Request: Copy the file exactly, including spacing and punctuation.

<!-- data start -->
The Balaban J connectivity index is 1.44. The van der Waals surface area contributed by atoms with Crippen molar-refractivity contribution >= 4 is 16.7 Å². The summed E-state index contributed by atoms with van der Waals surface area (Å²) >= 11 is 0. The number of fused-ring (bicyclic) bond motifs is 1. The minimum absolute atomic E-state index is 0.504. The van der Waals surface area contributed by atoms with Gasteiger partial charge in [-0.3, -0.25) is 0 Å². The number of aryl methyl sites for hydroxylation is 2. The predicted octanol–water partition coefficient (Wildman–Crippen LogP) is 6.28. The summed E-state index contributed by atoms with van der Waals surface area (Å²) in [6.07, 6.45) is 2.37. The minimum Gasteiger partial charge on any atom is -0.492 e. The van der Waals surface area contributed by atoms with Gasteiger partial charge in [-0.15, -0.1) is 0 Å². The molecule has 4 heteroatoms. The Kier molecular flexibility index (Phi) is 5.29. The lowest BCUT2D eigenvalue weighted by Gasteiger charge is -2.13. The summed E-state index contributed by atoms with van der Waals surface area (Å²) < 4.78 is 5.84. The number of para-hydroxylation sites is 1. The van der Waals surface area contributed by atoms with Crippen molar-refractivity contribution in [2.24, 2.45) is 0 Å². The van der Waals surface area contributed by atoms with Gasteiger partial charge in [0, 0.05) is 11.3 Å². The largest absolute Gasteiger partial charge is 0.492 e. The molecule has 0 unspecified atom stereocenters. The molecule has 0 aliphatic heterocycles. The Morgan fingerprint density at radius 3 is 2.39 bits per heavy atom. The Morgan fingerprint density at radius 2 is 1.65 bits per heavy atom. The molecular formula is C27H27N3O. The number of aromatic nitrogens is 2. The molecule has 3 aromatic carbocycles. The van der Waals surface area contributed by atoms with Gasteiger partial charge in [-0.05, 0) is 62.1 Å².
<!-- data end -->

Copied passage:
The Balaban J connectivity index is 1.44. The van der Waals surface area contributed by atoms with Crippen molar-refractivity contribution >= 4 is 16.7 Å². The summed E-state index contributed by atoms with van der Waals surface area (Å²) >= 11 is 0. The number of fused-ring (bicyclic) bond motifs is 1. The minimum absolute atomic E-state index is 0.504. The van der Waals surface area contributed by atoms with Gasteiger partial charge in [-0.3, -0.25) is 0 Å². The number of aryl methyl sites for hydroxylation is 2. The predicted octanol–water partition coefficient (Wildman–Crippen LogP) is 6.28. The summed E-state index contributed by atoms with van der Waals surface area (Å²) in [6.07, 6.45) is 2.37. The minimum Gasteiger partial charge on any atom is -0.492 e. The van der Waals surface area contributed by atoms with Gasteiger partial charge in [-0.15, -0.1) is 0 Å². The molecule has 4 heteroatoms. The Kier molecular flexibility index (Phi) is 5.29. The lowest BCUT2D eigenvalue weighted by Gasteiger charge is -2.13. The summed E-state index contributed by atoms with van der Waals surface area (Å²) < 4.78 is 5.84. The number of para-hydroxylation sites is 1. The van der Waals surface area contributed by atoms with Crippen molar-refractivity contribution in [2.24, 2.45) is 0 Å². The van der Waals surface area contributed by atoms with Gasteiger partial charge in [0, 0.05) is 11.3 Å². The largest absolute Gasteiger partial charge is 0.492 e. The molecule has 0 unspecified atom stereocenters. The molecule has 0 aliphatic heterocycles. The Morgan fingerprint density at radius 3 is 2.39 bits per heavy atom. The Morgan fingerprint density at radius 2 is 1.65 bits per heavy atom. The molecular formula is C27H27N3O. The number of aromatic nitrogens is 2. The molecule has 3 aromatic carbocycles. The van der Waals surface area contributed by atoms with Gasteiger partial charge in [-0.05, 0) is 62.1 Å².